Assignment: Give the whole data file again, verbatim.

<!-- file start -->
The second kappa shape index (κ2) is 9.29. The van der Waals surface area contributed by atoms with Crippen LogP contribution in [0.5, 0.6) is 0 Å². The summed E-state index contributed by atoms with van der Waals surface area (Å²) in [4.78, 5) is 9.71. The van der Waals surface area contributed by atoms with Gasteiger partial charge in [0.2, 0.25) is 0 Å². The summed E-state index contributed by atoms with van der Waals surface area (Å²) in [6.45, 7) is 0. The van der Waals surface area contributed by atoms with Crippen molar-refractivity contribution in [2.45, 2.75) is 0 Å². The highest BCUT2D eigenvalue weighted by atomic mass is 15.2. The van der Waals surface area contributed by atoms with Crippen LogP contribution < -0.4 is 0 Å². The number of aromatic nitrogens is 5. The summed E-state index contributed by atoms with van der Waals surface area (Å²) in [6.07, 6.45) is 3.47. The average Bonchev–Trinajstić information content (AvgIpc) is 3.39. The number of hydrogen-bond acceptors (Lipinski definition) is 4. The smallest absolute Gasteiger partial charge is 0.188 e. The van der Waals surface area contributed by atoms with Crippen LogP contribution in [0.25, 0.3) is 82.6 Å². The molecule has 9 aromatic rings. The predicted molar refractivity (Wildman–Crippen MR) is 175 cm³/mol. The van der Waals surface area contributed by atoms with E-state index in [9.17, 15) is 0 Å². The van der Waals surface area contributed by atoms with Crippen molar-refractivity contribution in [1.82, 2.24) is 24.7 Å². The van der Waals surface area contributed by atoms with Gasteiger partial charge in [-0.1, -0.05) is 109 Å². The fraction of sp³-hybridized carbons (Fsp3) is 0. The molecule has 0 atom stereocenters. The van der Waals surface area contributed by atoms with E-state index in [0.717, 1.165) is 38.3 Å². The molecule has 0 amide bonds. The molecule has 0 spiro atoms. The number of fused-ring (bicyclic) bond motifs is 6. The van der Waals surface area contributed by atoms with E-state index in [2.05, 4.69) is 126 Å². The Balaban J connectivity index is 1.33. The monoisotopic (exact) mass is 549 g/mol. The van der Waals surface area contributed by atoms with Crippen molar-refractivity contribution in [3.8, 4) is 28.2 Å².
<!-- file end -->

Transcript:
The second kappa shape index (κ2) is 9.29. The van der Waals surface area contributed by atoms with Crippen LogP contribution in [0.5, 0.6) is 0 Å². The summed E-state index contributed by atoms with van der Waals surface area (Å²) in [4.78, 5) is 9.71. The van der Waals surface area contributed by atoms with Gasteiger partial charge in [0.2, 0.25) is 0 Å². The summed E-state index contributed by atoms with van der Waals surface area (Å²) in [6.45, 7) is 0. The van der Waals surface area contributed by atoms with Crippen molar-refractivity contribution in [2.45, 2.75) is 0 Å². The highest BCUT2D eigenvalue weighted by atomic mass is 15.2. The van der Waals surface area contributed by atoms with Crippen LogP contribution < -0.4 is 0 Å². The number of aromatic nitrogens is 5. The summed E-state index contributed by atoms with van der Waals surface area (Å²) in [6.07, 6.45) is 3.47. The average Bonchev–Trinajstić information content (AvgIpc) is 3.39. The number of hydrogen-bond acceptors (Lipinski definition) is 4. The smallest absolute Gasteiger partial charge is 0.188 e. The van der Waals surface area contributed by atoms with Crippen LogP contribution in [0.25, 0.3) is 82.6 Å². The molecule has 9 aromatic rings. The predicted molar refractivity (Wildman–Crippen MR) is 175 cm³/mol. The van der Waals surface area contributed by atoms with E-state index in [9.17, 15) is 0 Å². The van der Waals surface area contributed by atoms with Crippen molar-refractivity contribution in [1.82, 2.24) is 24.7 Å². The van der Waals surface area contributed by atoms with Gasteiger partial charge in [-0.1, -0.05) is 109 Å². The fraction of sp³-hybridized carbons (Fsp3) is 0. The molecule has 0 atom stereocenters. The van der Waals surface area contributed by atoms with E-state index in [0.717, 1.165) is 38.3 Å². The molecule has 0 amide bonds. The molecule has 0 spiro atoms. The number of fused-ring (bicyclic) bond motifs is 6. The van der Waals surface area contributed by atoms with E-state index in [2.05, 4.69) is 126 Å². The Balaban J connectivity index is 1.33. The monoisotopic (exact) mass is 549 g/mol. The van der Waals surface area contributed by atoms with Crippen molar-refractivity contribution in [3.8, 4) is 28.2 Å².